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Cross-checks test assumptions. They do not make them.

This post is more than 7 years old.

Posted at 09:00 on 10 July 2017

Literal Six Day Young Earth Creationists believe that "historical science," as conducted by "secular scientists," relies entirely on assumptions of uniformitarianism — the idea that the rates at which natural processes happened in the past has always been the same as it is today.

As we saw last time, nothing could be further from the truth. Scientists do not blindly assume that rates of change are constant: on the contrary, they carry out numerous cross-checks between different methods to establish which of them have been constant and which of them have not.

What has the LSDYEC response to these cross-checks been? In a 2010 article on creation.com, Dr. John K Reed attempted to address this question. His response completely missed the point.

The first nine paragraphs of his article form a lengthy homily that focuses entirely on theological issues: the insistence that a faithful reading of the Bible demands a creation over six 24-hour days, and that any other view is "compromise" and "anti-creation." However, in the second section of the article, he takes a look at the evidence. His response to the cross-checks is to dismiss them as being based on the same worldview:

Like the Lake Suigetsu argument, the next case also makes the attempt to demonstrate how multiple lines of evidence all lead to the same conclusion. But while the data might be independent, the worldview in the mind of the researchers is not, and worldviews always shape perceptions of reality. This time, the authors take us to the other side of the world, to the Atlantic Ocean’s mid-ocean ridge. We are told that after geology proved a steady spreading rate over 180,000,000 years, that satellite measurements have triumphantly confirmed that rate.

This is an argument that I've seen other young-earthers raise from time to time — that different measurements only give the same results because they make the same assumptions of uniformitarianism — and it is complete and utter nonsense. It gets cause and effect completely the wrong way round. The whole point of cross-checks is to test the assumptions that rates were constant, not to make them.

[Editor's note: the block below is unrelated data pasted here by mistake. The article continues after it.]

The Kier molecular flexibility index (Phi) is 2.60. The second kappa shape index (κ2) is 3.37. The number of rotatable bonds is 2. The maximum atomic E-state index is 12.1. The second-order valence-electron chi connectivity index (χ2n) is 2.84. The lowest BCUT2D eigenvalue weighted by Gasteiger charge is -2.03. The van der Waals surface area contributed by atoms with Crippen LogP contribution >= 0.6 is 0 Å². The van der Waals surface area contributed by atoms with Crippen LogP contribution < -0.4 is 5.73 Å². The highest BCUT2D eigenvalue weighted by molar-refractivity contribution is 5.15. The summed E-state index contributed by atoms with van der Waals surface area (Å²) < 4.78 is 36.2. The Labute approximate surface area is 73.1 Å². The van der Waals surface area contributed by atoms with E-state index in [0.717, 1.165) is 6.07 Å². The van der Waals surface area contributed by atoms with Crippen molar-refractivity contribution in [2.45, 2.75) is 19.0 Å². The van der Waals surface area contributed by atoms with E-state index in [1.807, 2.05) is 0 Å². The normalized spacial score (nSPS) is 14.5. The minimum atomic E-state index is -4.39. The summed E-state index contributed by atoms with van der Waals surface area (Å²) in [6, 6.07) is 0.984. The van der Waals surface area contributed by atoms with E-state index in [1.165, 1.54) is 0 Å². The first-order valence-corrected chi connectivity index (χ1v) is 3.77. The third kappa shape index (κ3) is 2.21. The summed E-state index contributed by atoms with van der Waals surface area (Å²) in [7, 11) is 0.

Worldviews may shape perceptions of reality, but they do not shape the results of measurement and mathematics. You can adopt a worldview that Mount Everest is just four inches tall if you like, but that won't change the fact that you get a height of 8,848 metres when you measure it. The technical term for letting your worldview shape the results of your measurements is "scientific fraud," and its consequences are at best a career change to flipping burgers in McDonald's, and at worst a prison sentence.

To see why cross-checks are an effective test of constant rates, let's assume the reverse: that the different rates were not constant. This could only happen if there were some factor at work that affected them in exactly the same way, to exactly the same extent, in exact lock-step with each other, by a factor of up to a billion, depending on the timescale you want to argue for. If the rates of nuclear decay and continental drift had not increased by the same amount, you wouldn't get the same results. If there were any lag between them, you wouldn't get the same results.